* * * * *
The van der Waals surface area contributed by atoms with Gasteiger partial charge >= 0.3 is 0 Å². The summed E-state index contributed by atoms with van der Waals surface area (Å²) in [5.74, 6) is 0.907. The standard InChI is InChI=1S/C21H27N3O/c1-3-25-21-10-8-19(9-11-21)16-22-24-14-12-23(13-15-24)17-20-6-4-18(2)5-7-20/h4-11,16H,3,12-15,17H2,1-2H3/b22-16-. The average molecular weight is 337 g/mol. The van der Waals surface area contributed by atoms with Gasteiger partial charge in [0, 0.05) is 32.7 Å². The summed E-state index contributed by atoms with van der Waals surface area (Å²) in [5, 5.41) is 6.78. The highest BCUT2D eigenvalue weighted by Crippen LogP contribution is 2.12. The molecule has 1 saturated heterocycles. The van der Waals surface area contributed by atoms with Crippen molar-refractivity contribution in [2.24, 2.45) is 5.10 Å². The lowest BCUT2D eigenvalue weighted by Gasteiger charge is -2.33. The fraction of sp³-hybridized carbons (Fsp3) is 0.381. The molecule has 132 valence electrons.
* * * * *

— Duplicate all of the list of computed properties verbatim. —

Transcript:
The van der Waals surface area contributed by atoms with Gasteiger partial charge >= 0.3 is 0 Å². The summed E-state index contributed by atoms with van der Waals surface area (Å²) in [5.74, 6) is 0.907. The standard InChI is InChI=1S/C21H27N3O/c1-3-25-21-10-8-19(9-11-21)16-22-24-14-12-23(13-15-24)17-20-6-4-18(2)5-7-20/h4-11,16H,3,12-15,17H2,1-2H3/b22-16-. The average molecular weight is 337 g/mol. The van der Waals surface area contributed by atoms with Gasteiger partial charge in [0, 0.05) is 32.7 Å². The summed E-state index contributed by atoms with van der Waals surface area (Å²) in [5, 5.41) is 6.78. The highest BCUT2D eigenvalue weighted by Crippen LogP contribution is 2.12. The molecule has 1 saturated heterocycles. The van der Waals surface area contributed by atoms with Crippen molar-refractivity contribution in [2.24, 2.45) is 5.10 Å². The lowest BCUT2D eigenvalue weighted by Gasteiger charge is -2.33. The fraction of sp³-hybridized carbons (Fsp3) is 0.381. The molecule has 132 valence electrons.